Basic structure doctrine is attacked on the premise that it is too vague and hazy, and hence cannot be a ground for determining whether a constitutional amendment is valid or not. Concepts like secularism, republican form of government, independence of judiciary etc. are concepts which are capable of definite meaning and it is absolutely rational to say that the Parliament ought not have the power to abrogate these basic features of the Constitution. There can hardly be two opinions on this aspect. But what has missed the attention of the Court, the government and the lawyers concerned is that the issue is not at all a justiciable one. It is for the people of this country to decide whether any amendment which would destroy the basic features of the constitution be permitted or not, and that decision, the Parliament being a body representing the people, is entirely left to it. It is for the Parliament (the people of this country) to decide whether an amendment which would destroy the basic structure of the constitution be permitted or not.
I am not saying that the Courts have no power at all. The Courts can step in when an amendment of the constitution destroys the basic structure, leads to the infringement of fundamental rights. If an amendment to the constitution does not at all infringe the fundamental rights, then there is no reason to worry about the same, for an amendment to the constitution while it destroys the basic structure, does not at all infringe fundamental rights, then such an amendment is entirely harmless.
One cannot imagine of a judgment in recorded history which is more illogical and against the first principles of jurisprudence than judgment of the Supreme Court in Kesavananda Bharati. The SC recognized what a great blunder the judgment in Kesavananda Bharati is in IR Coelho, 2007, when it held that a legislation which is violative of fundamental rights cannot be protected by allowing it to be included in the 9th schedule of the constitution. That was the recognition of the primacy of the fundamental rights as upheld in Golaknath case (6:5), as the law of the land. The Kesavananda Bharati case is dead and what was found in the NJAC case is its ghost.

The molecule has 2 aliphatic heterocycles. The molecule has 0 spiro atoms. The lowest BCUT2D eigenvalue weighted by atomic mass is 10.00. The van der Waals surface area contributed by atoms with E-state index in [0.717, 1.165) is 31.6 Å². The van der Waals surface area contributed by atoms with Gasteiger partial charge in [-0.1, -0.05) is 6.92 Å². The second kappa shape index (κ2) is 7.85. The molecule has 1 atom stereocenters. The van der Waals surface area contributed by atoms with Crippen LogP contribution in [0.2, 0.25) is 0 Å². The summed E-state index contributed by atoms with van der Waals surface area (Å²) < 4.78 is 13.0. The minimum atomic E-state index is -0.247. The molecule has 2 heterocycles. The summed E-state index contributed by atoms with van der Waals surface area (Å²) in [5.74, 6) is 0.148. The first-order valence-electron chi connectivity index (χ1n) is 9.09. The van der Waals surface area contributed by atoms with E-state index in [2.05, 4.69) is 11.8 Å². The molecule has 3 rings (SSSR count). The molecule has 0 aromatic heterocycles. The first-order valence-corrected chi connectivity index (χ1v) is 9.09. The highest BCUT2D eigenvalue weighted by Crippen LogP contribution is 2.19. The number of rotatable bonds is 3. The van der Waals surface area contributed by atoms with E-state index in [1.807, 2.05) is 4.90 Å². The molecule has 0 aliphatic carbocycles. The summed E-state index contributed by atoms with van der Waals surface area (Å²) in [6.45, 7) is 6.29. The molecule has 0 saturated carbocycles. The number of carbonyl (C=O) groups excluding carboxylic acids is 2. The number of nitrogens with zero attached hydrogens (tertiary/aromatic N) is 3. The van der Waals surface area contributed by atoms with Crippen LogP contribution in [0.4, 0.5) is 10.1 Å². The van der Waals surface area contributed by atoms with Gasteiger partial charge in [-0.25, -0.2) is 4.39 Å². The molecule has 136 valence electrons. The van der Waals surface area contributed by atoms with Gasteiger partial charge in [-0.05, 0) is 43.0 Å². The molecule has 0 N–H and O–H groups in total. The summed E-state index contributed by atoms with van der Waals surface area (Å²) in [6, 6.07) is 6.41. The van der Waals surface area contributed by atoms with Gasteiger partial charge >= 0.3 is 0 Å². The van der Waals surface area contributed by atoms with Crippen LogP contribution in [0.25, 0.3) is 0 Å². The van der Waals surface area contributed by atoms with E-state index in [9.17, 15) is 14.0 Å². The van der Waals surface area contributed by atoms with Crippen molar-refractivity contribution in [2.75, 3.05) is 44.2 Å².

Whether to amend the basic structure or not, for example, whether to bring in presidential form of government instead of Parliamentary form of govt, is for the people of this country (Parliament) to decide. If on the contrary, india is made a theocratic state, where practice of religions other than Hinduism is prohibited, then that will entail in violation of the fundamental right to the practice the religion of ones choice. Such a constitutional amendment is amenable to challenge on the ground of violation of fundamental rights. Here, what i say is nothing but the first principle of jurisprudence- ubi jus ibi remedium, where there is infringement of a right, law will provide a remedy. The trouble with Kesavananda Bharati is that it held that the Parliament is competent to abrogate fundamental rights but not basic structure. Still worse, it expressly said that it is overruling Golaknath which held that the Parliament has no power to abrogate fundamental rights. In IR Coelho, the SC admitted the manifest error in Kesavananda Bharati and reaffirmed that the Parliament has no power to abrogate fundamental rights.
Mathews J Nedumpara
October 18, 2017
- September 29, 2023